The resolution that you used should be fine on a 68cm TV but if you upgrade to a large plasma or LCD later, you may notice a distinct quality drop.

As a rule, I will never encode under the DVD specs which is 720 width for PAL or 704 for NTSC and I will never encode with a bitrate less than 1100.

DISKSPACE IS CHEAP !!!

Futureproofing !!!

fwiw : all my backups ( conversions really ) are to ‘generic AVI’ for use on a media server. Default bitrate is set to 1200 kbps. Typical output - they can and do vary - is a resolution of 768x432 and 0.15x bits per pixel … filesize about 1.5 Gb ( depending on length of the flick )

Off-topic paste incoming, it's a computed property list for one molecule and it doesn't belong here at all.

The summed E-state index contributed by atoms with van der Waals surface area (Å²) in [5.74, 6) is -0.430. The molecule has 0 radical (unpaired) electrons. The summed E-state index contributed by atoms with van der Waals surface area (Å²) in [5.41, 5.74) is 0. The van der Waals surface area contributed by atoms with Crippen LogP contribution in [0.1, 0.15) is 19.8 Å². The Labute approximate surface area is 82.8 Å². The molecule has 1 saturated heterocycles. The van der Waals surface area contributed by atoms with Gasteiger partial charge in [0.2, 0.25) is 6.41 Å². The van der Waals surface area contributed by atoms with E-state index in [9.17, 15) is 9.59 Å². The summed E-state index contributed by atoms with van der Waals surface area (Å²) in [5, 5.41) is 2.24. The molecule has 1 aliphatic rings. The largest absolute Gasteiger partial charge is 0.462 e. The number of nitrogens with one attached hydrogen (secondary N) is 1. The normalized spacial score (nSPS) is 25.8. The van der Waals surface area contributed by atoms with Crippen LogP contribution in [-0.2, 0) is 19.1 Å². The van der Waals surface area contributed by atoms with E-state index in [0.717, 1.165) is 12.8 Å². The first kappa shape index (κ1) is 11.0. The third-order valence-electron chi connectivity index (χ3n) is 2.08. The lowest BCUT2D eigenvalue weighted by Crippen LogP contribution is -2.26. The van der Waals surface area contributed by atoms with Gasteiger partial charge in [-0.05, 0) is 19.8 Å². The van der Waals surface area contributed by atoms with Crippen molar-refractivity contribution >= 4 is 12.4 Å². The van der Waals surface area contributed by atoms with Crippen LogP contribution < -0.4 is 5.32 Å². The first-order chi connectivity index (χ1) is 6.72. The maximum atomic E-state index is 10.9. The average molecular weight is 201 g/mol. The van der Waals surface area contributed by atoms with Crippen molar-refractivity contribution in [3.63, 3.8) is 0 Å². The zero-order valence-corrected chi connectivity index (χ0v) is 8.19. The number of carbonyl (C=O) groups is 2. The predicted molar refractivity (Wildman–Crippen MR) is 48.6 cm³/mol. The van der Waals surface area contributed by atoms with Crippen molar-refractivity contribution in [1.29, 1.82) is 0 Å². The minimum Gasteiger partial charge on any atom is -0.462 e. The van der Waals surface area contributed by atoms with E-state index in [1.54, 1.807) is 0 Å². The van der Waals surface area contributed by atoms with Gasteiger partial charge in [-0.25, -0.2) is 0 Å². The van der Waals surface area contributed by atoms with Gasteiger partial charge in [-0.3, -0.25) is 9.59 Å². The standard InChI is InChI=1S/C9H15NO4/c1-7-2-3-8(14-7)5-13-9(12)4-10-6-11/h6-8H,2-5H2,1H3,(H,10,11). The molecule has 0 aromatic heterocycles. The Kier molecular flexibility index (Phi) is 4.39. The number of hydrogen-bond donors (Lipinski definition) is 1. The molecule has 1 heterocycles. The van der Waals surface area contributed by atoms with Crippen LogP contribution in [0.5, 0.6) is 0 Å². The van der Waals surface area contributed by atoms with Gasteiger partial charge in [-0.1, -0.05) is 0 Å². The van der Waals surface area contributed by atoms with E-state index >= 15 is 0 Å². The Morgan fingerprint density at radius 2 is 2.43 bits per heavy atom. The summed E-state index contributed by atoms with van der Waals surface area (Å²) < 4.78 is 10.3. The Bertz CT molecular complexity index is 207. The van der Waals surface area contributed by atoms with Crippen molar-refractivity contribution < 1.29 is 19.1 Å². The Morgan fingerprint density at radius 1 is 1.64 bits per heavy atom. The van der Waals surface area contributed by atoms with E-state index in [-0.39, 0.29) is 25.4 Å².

Display on the laptop is fine in fullscreen, on the 40" Sony Bravia XBR it is acceptable for me, albeit at times a bit ‘grainy’, to use an old fotog term.

Thanks for the advise.
All my conversions are to ‘generic AVI’ for use on a media player.
I find that i cant change the volume as it is locked at same as source.
Is this normal.

Cheers

[QUOTE=maid;1963743]Thanks for the advise.
All my conversions are to ‘generic AVI’ for use on a media player.
I find that i cant change the volume as it is locked at same as source.
Is this normal.

Cheers[/QUOTE]
It always will be if you use generic.xvid.audiocopy profile as this profile maintains the original Dolby Digital soundtrack and this cannot be boosted.

If you use other audio profiles, such as MP3, you can boost the volume but only obtain stereo sound.